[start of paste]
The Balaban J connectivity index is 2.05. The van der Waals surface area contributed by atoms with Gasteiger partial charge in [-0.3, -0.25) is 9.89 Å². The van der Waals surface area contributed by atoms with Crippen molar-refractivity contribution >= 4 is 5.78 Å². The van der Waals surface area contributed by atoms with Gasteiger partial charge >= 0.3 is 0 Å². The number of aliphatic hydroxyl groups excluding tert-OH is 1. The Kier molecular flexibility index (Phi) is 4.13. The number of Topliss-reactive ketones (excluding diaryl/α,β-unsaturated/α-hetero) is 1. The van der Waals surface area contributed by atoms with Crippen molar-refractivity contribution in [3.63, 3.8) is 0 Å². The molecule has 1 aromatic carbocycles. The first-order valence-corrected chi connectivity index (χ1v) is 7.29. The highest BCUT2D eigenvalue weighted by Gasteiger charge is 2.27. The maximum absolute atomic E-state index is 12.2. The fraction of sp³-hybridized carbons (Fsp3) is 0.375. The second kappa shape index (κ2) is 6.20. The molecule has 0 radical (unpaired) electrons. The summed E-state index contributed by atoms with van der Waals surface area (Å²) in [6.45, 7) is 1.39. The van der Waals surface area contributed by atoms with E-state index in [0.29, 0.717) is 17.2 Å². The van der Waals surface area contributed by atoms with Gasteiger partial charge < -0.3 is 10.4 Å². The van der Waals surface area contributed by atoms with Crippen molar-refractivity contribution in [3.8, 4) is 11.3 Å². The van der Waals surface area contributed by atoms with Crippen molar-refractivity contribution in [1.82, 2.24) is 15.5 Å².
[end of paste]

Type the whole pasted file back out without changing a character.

The Balaban J connectivity index is 2.05. The van der Waals surface area contributed by atoms with Gasteiger partial charge in [-0.3, -0.25) is 9.89 Å². The van der Waals surface area contributed by atoms with Crippen molar-refractivity contribution >= 4 is 5.78 Å². The van der Waals surface area contributed by atoms with Gasteiger partial charge >= 0.3 is 0 Å². The number of aliphatic hydroxyl groups excluding tert-OH is 1. The Kier molecular flexibility index (Phi) is 4.13. The number of Topliss-reactive ketones (excluding diaryl/α,β-unsaturated/α-hetero) is 1. The van der Waals surface area contributed by atoms with Crippen molar-refractivity contribution in [3.63, 3.8) is 0 Å². The molecule has 1 aromatic carbocycles. The first-order valence-corrected chi connectivity index (χ1v) is 7.29. The highest BCUT2D eigenvalue weighted by Gasteiger charge is 2.27. The maximum absolute atomic E-state index is 12.2. The fraction of sp³-hybridized carbons (Fsp3) is 0.375. The second kappa shape index (κ2) is 6.20. The molecule has 0 radical (unpaired) electrons. The summed E-state index contributed by atoms with van der Waals surface area (Å²) in [6.45, 7) is 1.39. The van der Waals surface area contributed by atoms with E-state index in [0.29, 0.717) is 17.2 Å². The van der Waals surface area contributed by atoms with Gasteiger partial charge < -0.3 is 10.4 Å². The van der Waals surface area contributed by atoms with Crippen molar-refractivity contribution in [3.8, 4) is 11.3 Å². The van der Waals surface area contributed by atoms with Crippen molar-refractivity contribution in [1.82, 2.24) is 15.5 Å².